Related to discounting the price, is denying your competence. Someone calls on you, like the case of Paul in episode 41, where he was asked to mentor and share strategies for presentations. So first Paul is rejecting the praise. He’s not accepting the compliments because he does not actually believe. His presentations are as good as others are telling him.
Secondly, Paul certainly doesn’t believe he’s as competent as they are letting on because he doesn’t believe he has those skills to be able to share. He believes this happened by luck. And so he doesn’t have anything tangible to share. And so first he’s discounting the praise and coming down one more level. He’s denying his competence completely. Now. Let’s take a look at ourselves. Let’s hold up our mirror. The question is not: Do you deny your competence?
The question is in what areas do you deny your competence? Think about that area. It doesn’t mean you do it all the time. In what situations do you deny it under? What conditions do you deny it? What is that area that you find yourself denying your competence in.
For me, it’s in the kitchen. It’s cooking. I’m not going to admit that I can do anything worthwhile in the kitchen. That’s where the imposter shows up for me. I will quickly hand over the kitchen to anyone who says they can cook without any regard for my competence in the kitchen. Where does that show up for you? Is it showing up at work?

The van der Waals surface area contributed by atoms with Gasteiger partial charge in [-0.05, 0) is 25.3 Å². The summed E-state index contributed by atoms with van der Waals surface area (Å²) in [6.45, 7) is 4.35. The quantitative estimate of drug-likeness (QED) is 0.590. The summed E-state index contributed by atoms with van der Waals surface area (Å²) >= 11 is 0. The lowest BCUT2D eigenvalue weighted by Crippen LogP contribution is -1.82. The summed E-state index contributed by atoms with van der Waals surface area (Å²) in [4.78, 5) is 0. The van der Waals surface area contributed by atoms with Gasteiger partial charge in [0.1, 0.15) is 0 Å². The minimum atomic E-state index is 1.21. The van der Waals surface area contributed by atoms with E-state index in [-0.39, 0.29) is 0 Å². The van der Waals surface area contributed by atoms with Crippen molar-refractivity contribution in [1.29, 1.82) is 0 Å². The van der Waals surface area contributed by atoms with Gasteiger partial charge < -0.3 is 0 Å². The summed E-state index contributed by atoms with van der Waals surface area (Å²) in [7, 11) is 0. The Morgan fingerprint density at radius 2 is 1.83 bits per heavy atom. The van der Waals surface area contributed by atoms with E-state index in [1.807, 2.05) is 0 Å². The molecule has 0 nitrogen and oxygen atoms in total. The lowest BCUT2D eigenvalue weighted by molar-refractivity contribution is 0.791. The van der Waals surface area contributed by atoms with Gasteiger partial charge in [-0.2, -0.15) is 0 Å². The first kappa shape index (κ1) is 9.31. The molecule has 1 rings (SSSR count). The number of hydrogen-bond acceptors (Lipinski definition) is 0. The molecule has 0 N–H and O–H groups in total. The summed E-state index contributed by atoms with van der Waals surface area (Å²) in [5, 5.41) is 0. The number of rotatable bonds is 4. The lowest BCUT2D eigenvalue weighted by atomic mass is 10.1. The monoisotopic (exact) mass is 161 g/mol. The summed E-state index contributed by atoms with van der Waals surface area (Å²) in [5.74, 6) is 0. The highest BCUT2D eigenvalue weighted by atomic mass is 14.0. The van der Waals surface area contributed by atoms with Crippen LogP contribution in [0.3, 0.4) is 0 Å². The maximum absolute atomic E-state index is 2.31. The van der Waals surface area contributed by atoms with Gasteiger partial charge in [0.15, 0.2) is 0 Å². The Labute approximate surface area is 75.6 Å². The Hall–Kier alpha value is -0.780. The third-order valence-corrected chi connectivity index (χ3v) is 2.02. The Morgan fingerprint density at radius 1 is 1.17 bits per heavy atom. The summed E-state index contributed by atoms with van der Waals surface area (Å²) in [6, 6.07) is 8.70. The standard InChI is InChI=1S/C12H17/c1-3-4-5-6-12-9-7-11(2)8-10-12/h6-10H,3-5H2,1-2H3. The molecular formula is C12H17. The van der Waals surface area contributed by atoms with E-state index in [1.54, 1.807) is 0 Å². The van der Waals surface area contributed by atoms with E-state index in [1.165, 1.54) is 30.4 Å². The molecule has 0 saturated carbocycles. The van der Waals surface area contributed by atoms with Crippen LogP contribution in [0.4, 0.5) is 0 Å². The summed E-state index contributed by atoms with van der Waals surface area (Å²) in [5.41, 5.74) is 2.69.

Is it showing up when it’s time to give a presentation? Is it showing up when it’s time to lead a project? Is it showing up when it’s time to showcase any important skill that you have to mentor or to be mentored in? When is it showing up for you? Is it showing up when it’s time to take a risk, to start a business, to.
Does it show up when it’s time to share your thoughts on social media?
“I don’t have enough expertise and skill like these other people on here for me to be sharing my thoughts. Who would want to hear my thoughts?”
If you’re feeling that way, the imposture is in place. We’ve got to find it. And get it out of here. So you want to identify this, whether it’s happening at home in the kitchen, like me, or it’s happening at work, on social media, or in your community. It’s very important for us to identify that this is happening. That’s the starting point. Even if you do nothing further. I
If someone regards you highly, you may begin to say things like. Anyone could do this. I got lucky. It’s just grace. It’s just because something outside of your control happened and you got a break.
Something happened, something made this happen for you. You never give yourself credit for the effort, the energy, the investment that you make in your work, in your project, or whatever it is that you’re doing. Yet I am willing to bet you are very likely the first person to congratulate someone or recognize their efforts. Why aren’t you being gracious to yourself? Why aren’t you being kind to yourself? Why can’t you turn around and give that person in the mirror the recognition? The acknowledgement. The credit that you deserve.
And that’s what I want you to start practicing. Once a day, think about one thing that you deserve credit for. For going through the day, for delivering on commitments, for supporting others.
What’s one thing that you can give yourself credit for at the end of a day? When you begin to recognize your own contributions, your own credit, you begin to acknowledge it for yourself. It will be easier for you to acknowledge it and accept it coming from others. And you will starve off the imposter syndrome. Squeeze it out. Suck the air out of it by giving yourself credit. The credit you deserve for what you get up and go to. Starve out that imposture, don’t let the imposter take away the credit for the efforts, the work, your ideas, your contribution. That belongs to you, own it. It’s for you and only you should enjoy the feeling of gratitude, of accomplishment, of pleasure that comes from it. The pleasure, the joy, the happiness is yours. Starve off the imposture.